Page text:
The Philadelphia School District plans to spend millions on summer programming that will be open to every public school student in the city, with full-day options for younger children that include enrichment activities offered in conjunction with the city.
Superintendent William R. Hite Jr. announced the plans at a news conference Thursday, pledging programs of unprecedented scope in light of the academic disruptions wrought by COVID-19 and $1.2 billion in pandemic relief money from the federal government.
The superintendent also said Thursday that the school system does plan to administer state exams to students returning to in-person learning this academic year.
It’s a sea change from prior years, when budget cuts forced the district to offer barely any summer school, just those extended school-year programs the district is federally mandated to offer some students with special needs and a small amount of credit recovery for high school students trying to reach graduation.
This summer, “the goal is to keep as many young people engaged as possible,” Hite said. “There will be opportunities this summer for any family who wants their child in some sort of program.”
The news comes as districts around the region and across the country are gearing up for expanded summer offerings, fueled by the one-time federal money and the need to catch students up. Upper Darby, for instance, has said it plans to spend $600,000 to $900,000 on summer programming to help about 12% of its students. Elsewhere, big-city districts are announcing plans to ratchet up summer program eligibility and spending to meet student needs.
What’s not clear, in Philadelphia or elsewhere, is how many students will show up this summer: After a year behind a computer screens, some parents and children will likely be reluctant to commit to going to school, even if it’s in person, for free programs.
Philadelphia will soon open up programs for families to sign up.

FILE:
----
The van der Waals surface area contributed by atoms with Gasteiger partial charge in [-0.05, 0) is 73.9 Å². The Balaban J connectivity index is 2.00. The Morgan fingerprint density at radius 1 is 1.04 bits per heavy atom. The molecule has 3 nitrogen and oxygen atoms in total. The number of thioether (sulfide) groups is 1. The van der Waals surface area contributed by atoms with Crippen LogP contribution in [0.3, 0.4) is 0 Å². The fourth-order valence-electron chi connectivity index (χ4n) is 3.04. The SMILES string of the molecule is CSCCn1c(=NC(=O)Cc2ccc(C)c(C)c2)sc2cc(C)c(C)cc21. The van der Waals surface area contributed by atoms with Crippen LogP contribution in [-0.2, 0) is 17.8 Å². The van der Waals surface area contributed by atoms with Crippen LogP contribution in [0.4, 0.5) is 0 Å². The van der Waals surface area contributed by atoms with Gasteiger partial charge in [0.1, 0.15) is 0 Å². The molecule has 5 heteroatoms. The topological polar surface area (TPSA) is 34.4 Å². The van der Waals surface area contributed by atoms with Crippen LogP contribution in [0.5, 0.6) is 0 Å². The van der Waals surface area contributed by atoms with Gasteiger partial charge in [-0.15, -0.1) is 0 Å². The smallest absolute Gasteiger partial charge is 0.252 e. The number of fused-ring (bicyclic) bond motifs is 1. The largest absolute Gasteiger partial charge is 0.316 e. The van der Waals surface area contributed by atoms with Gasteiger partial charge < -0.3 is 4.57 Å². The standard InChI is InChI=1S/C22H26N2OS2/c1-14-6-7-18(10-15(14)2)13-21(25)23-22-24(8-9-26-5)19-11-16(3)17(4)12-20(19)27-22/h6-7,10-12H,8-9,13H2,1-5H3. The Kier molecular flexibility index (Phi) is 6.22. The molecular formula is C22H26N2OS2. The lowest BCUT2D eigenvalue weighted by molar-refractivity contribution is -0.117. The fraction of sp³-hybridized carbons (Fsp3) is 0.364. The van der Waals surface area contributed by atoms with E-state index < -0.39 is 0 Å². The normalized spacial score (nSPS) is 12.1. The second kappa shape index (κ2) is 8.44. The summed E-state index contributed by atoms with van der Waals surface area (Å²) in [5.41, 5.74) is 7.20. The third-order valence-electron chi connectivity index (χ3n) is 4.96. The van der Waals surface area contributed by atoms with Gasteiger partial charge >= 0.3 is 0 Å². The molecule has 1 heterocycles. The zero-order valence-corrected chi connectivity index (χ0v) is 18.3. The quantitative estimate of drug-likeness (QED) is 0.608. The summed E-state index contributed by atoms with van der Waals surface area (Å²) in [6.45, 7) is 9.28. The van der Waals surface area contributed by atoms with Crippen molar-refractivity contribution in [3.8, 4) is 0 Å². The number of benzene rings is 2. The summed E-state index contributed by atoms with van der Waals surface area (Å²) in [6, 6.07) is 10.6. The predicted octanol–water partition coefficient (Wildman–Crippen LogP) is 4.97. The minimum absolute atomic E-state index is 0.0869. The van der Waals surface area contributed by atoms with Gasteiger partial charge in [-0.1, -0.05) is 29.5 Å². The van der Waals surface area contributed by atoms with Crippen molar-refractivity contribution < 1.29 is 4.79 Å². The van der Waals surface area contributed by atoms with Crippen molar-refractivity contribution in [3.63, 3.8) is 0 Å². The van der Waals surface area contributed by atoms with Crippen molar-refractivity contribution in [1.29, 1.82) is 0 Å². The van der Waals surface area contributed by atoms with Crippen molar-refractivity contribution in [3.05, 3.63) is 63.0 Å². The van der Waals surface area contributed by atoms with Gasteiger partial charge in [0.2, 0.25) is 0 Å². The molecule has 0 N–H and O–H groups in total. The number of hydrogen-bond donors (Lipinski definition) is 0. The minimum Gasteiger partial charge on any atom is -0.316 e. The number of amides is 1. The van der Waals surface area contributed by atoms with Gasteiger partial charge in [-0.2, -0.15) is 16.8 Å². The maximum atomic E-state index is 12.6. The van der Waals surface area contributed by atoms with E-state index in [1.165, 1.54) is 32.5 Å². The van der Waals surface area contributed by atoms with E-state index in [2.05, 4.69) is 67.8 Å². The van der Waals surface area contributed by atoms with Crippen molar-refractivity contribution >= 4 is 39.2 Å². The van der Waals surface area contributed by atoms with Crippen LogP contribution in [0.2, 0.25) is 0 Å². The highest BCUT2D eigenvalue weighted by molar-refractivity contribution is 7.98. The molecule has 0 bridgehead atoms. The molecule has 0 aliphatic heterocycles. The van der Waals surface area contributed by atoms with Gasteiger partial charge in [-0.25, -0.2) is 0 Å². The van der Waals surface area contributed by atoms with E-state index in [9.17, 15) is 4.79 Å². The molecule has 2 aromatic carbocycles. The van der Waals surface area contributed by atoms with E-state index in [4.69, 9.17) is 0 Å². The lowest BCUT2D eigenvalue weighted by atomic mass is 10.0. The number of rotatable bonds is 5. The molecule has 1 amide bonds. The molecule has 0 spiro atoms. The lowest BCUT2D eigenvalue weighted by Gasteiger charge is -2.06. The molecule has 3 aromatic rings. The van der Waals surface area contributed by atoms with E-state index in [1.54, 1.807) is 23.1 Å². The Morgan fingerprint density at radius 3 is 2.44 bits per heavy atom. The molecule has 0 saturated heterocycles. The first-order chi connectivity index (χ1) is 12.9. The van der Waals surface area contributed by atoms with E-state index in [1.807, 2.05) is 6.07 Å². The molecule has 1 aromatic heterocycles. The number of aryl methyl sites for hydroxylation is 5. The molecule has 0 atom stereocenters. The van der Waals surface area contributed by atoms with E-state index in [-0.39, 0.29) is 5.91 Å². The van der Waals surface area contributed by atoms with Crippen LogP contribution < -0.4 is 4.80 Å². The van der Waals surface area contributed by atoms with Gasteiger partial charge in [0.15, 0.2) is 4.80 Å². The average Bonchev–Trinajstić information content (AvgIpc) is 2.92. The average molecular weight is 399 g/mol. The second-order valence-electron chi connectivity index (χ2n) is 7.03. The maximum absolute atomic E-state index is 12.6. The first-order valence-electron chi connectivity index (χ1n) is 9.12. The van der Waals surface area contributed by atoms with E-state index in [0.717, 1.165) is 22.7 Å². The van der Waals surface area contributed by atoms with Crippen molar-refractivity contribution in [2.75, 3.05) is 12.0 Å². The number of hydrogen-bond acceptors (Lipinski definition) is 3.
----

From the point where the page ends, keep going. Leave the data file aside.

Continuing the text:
The in-person programs will be open to the district’s 120,000 students, from prekindergarten through 12th grade, whether they’re off-track academically or not. Though attendance will not be compulsory, district officials say there are about 14,000 students for whom summer classes will be strongly recommended, and the actual summer school size could be much larger, depending on parent opt-in.
The summer programs will open June 28 and operate for five or six weeks at schools throughout the city, in at least 24 buildings, though officials said they would open more schools if demand is great.
To staff it, the district will ask teachers, administrators, climate support staff, and others to work, but “we are also considering emergency operations,” which would include hiring outside staff if not enough district workers want to sign on, chief academic support officer Malika Savoy-Brooks said.
“This has been a tough year for educators,” Hite said. “Some may need to take a break, and rightfully so.”
The program’s price tag will depend on how many students enroll, but the district has money to spend: 20% of the COVID-19 relief money, or about $260 million, must be allocated to mitigate learning loss over three years. Hite said the district will probably end up spending more on programs aimed at targeting learning loss, from summer school to school-year offerings like before- and aftercare programs.
Hite was clear: The five- or six-week programs will not wipe away the pandemic’s effects.
“You don’t make up that time in five or six weeks,” the superintendent said. “What we’re trying to do is reduce regression. That’s going to be something that we’re going to have to continue to work on over the next several years.”